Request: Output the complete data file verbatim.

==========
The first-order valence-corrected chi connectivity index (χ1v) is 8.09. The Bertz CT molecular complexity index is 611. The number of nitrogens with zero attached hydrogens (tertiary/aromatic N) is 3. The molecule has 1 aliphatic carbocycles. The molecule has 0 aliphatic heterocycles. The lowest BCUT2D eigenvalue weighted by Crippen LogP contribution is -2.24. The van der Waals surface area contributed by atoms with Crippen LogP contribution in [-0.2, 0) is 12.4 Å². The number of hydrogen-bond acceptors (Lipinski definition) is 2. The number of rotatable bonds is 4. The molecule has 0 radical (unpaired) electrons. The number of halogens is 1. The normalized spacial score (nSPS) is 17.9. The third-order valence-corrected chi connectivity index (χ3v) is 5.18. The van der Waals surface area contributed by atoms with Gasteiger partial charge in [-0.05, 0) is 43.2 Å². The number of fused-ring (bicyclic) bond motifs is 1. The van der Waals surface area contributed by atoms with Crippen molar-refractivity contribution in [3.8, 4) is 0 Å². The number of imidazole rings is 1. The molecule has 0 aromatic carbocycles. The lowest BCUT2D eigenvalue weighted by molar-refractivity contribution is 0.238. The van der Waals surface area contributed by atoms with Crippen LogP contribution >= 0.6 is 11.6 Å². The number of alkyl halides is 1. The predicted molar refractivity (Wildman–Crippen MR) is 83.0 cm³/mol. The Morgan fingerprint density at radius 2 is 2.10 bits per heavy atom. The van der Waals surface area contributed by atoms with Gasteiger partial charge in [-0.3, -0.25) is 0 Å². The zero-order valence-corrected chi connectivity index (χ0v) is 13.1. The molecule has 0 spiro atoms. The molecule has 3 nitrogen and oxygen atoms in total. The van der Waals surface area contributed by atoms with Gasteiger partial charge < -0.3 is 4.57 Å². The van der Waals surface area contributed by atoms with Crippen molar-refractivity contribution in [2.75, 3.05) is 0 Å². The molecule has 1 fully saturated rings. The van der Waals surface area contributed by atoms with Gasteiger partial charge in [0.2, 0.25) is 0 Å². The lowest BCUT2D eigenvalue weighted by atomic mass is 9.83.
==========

The first-order valence-corrected chi connectivity index (χ1v) is 8.09. The Bertz CT molecular complexity index is 611. The number of nitrogens with zero attached hydrogens (tertiary/aromatic N) is 3. The molecule has 1 aliphatic carbocycles. The molecule has 0 aliphatic heterocycles. The lowest BCUT2D eigenvalue weighted by Crippen LogP contribution is -2.24. The van der Waals surface area contributed by atoms with Crippen LogP contribution in [-0.2, 0) is 12.4 Å². The number of hydrogen-bond acceptors (Lipinski definition) is 2. The number of rotatable bonds is 4. The molecule has 0 radical (unpaired) electrons. The number of halogens is 1. The normalized spacial score (nSPS) is 17.9. The third-order valence-corrected chi connectivity index (χ3v) is 5.18. The van der Waals surface area contributed by atoms with Gasteiger partial charge in [-0.05, 0) is 43.2 Å². The number of fused-ring (bicyclic) bond motifs is 1. The van der Waals surface area contributed by atoms with Crippen molar-refractivity contribution in [3.8, 4) is 0 Å². The number of imidazole rings is 1. The molecule has 0 aromatic carbocycles. The lowest BCUT2D eigenvalue weighted by molar-refractivity contribution is 0.238. The van der Waals surface area contributed by atoms with Crippen LogP contribution >= 0.6 is 11.6 Å². The number of alkyl halides is 1. The predicted molar refractivity (Wildman–Crippen MR) is 83.0 cm³/mol. The Morgan fingerprint density at radius 2 is 2.10 bits per heavy atom. The van der Waals surface area contributed by atoms with Gasteiger partial charge in [-0.3, -0.25) is 0 Å². The zero-order valence-corrected chi connectivity index (χ0v) is 13.1. The molecule has 0 spiro atoms. The molecule has 3 nitrogen and oxygen atoms in total. The van der Waals surface area contributed by atoms with Gasteiger partial charge < -0.3 is 4.57 Å². The van der Waals surface area contributed by atoms with Crippen molar-refractivity contribution in [2.75, 3.05) is 0 Å². The molecule has 1 fully saturated rings. The van der Waals surface area contributed by atoms with Gasteiger partial charge in [0.2, 0.25) is 0 Å². The lowest BCUT2D eigenvalue weighted by atomic mass is 9.83.